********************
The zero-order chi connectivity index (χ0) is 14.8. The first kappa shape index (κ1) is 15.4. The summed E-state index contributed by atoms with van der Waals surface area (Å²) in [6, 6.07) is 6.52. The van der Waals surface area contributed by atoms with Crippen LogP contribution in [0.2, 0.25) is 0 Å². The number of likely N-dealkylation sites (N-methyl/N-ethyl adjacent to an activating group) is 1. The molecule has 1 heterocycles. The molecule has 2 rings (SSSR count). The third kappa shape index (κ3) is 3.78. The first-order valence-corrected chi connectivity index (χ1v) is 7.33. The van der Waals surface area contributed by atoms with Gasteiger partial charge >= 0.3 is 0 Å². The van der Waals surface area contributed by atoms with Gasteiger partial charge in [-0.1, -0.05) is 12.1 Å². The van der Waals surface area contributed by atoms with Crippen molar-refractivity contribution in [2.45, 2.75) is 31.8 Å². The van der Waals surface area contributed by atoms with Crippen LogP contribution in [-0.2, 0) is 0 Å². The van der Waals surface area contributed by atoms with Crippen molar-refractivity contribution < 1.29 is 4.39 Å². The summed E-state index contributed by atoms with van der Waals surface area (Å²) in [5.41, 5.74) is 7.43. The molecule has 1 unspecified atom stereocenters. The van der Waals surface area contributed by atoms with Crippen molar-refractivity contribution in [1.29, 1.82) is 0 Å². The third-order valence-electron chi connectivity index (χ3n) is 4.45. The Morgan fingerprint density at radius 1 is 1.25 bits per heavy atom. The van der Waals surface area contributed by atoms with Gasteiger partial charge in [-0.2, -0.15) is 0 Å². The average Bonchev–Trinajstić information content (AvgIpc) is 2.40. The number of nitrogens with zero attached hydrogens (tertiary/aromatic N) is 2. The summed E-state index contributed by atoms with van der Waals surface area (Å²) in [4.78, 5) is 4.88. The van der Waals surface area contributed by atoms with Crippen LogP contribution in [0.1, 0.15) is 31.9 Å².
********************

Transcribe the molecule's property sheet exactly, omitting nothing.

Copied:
The zero-order chi connectivity index (χ0) is 14.8. The first kappa shape index (κ1) is 15.4. The summed E-state index contributed by atoms with van der Waals surface area (Å²) in [6, 6.07) is 6.52. The van der Waals surface area contributed by atoms with Crippen LogP contribution in [0.2, 0.25) is 0 Å². The number of likely N-dealkylation sites (N-methyl/N-ethyl adjacent to an activating group) is 1. The molecule has 1 heterocycles. The molecule has 2 rings (SSSR count). The third kappa shape index (κ3) is 3.78. The first-order valence-corrected chi connectivity index (χ1v) is 7.33. The van der Waals surface area contributed by atoms with Gasteiger partial charge >= 0.3 is 0 Å². The van der Waals surface area contributed by atoms with Gasteiger partial charge in [-0.1, -0.05) is 12.1 Å². The van der Waals surface area contributed by atoms with Crippen molar-refractivity contribution in [2.45, 2.75) is 31.8 Å². The van der Waals surface area contributed by atoms with Crippen LogP contribution in [-0.2, 0) is 0 Å². The van der Waals surface area contributed by atoms with Crippen molar-refractivity contribution < 1.29 is 4.39 Å². The summed E-state index contributed by atoms with van der Waals surface area (Å²) in [5.41, 5.74) is 7.43. The molecule has 1 unspecified atom stereocenters. The van der Waals surface area contributed by atoms with Crippen molar-refractivity contribution in [1.29, 1.82) is 0 Å². The third-order valence-electron chi connectivity index (χ3n) is 4.45. The Morgan fingerprint density at radius 1 is 1.25 bits per heavy atom. The van der Waals surface area contributed by atoms with Gasteiger partial charge in [-0.2, -0.15) is 0 Å². The average Bonchev–Trinajstić information content (AvgIpc) is 2.40. The number of nitrogens with zero attached hydrogens (tertiary/aromatic N) is 2. The summed E-state index contributed by atoms with van der Waals surface area (Å²) in [4.78, 5) is 4.88. The van der Waals surface area contributed by atoms with Crippen LogP contribution in [0.1, 0.15) is 31.9 Å².